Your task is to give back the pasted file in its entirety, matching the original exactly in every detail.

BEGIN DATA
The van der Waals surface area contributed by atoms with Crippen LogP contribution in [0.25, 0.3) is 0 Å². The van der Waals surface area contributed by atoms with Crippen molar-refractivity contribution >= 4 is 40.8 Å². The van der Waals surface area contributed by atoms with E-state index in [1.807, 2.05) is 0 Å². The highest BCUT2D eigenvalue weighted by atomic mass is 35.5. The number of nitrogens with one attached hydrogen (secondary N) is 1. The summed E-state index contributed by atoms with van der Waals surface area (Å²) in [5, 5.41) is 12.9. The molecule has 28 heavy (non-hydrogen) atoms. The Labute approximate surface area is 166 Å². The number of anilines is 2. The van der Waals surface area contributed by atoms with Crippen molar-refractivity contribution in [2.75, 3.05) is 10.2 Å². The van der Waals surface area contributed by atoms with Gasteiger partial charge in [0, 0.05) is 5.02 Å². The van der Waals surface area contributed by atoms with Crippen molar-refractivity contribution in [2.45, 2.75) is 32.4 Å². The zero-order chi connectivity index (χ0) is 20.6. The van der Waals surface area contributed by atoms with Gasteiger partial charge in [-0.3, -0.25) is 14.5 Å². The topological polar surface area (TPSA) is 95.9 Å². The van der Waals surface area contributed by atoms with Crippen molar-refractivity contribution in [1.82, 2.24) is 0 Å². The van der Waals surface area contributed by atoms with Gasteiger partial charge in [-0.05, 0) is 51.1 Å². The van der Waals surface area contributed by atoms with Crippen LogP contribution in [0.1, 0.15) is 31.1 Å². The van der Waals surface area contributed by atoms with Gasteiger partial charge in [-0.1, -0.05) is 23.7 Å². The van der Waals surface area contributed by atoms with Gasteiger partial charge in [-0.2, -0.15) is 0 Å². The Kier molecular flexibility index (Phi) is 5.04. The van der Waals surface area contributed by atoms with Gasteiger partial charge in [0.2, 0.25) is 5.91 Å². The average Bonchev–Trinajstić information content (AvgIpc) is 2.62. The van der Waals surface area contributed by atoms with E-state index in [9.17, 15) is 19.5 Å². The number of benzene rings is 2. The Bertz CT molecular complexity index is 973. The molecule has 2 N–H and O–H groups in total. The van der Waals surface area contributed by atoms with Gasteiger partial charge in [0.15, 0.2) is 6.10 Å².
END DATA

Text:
The van der Waals surface area contributed by atoms with Crippen LogP contribution in [0.25, 0.3) is 0 Å². The van der Waals surface area contributed by atoms with Crippen molar-refractivity contribution >= 4 is 40.8 Å². The van der Waals surface area contributed by atoms with E-state index in [1.807, 2.05) is 0 Å². The highest BCUT2D eigenvalue weighted by atomic mass is 35.5. The number of nitrogens with one attached hydrogen (secondary N) is 1. The summed E-state index contributed by atoms with van der Waals surface area (Å²) in [5, 5.41) is 12.9. The molecule has 28 heavy (non-hydrogen) atoms. The Labute approximate surface area is 166 Å². The number of anilines is 2. The van der Waals surface area contributed by atoms with Crippen molar-refractivity contribution in [2.75, 3.05) is 10.2 Å². The van der Waals surface area contributed by atoms with Gasteiger partial charge in [0, 0.05) is 5.02 Å². The van der Waals surface area contributed by atoms with Crippen molar-refractivity contribution in [2.45, 2.75) is 32.4 Å². The zero-order chi connectivity index (χ0) is 20.6. The van der Waals surface area contributed by atoms with Gasteiger partial charge in [-0.3, -0.25) is 14.5 Å². The topological polar surface area (TPSA) is 95.9 Å². The van der Waals surface area contributed by atoms with Crippen molar-refractivity contribution in [1.82, 2.24) is 0 Å². The van der Waals surface area contributed by atoms with Gasteiger partial charge in [-0.05, 0) is 51.1 Å². The van der Waals surface area contributed by atoms with Crippen LogP contribution in [0.1, 0.15) is 31.1 Å². The van der Waals surface area contributed by atoms with Gasteiger partial charge in [-0.1, -0.05) is 23.7 Å². The van der Waals surface area contributed by atoms with Gasteiger partial charge in [-0.2, -0.15) is 0 Å². The Kier molecular flexibility index (Phi) is 5.04. The van der Waals surface area contributed by atoms with Gasteiger partial charge in [0.2, 0.25) is 5.91 Å². The average Bonchev–Trinajstić information content (AvgIpc) is 2.62. The van der Waals surface area contributed by atoms with E-state index in [9.17, 15) is 19.5 Å². The number of benzene rings is 2. The Bertz CT molecular complexity index is 973. The molecule has 2 N–H and O–H groups in total. The van der Waals surface area contributed by atoms with Gasteiger partial charge in [0.15, 0.2) is 6.10 Å².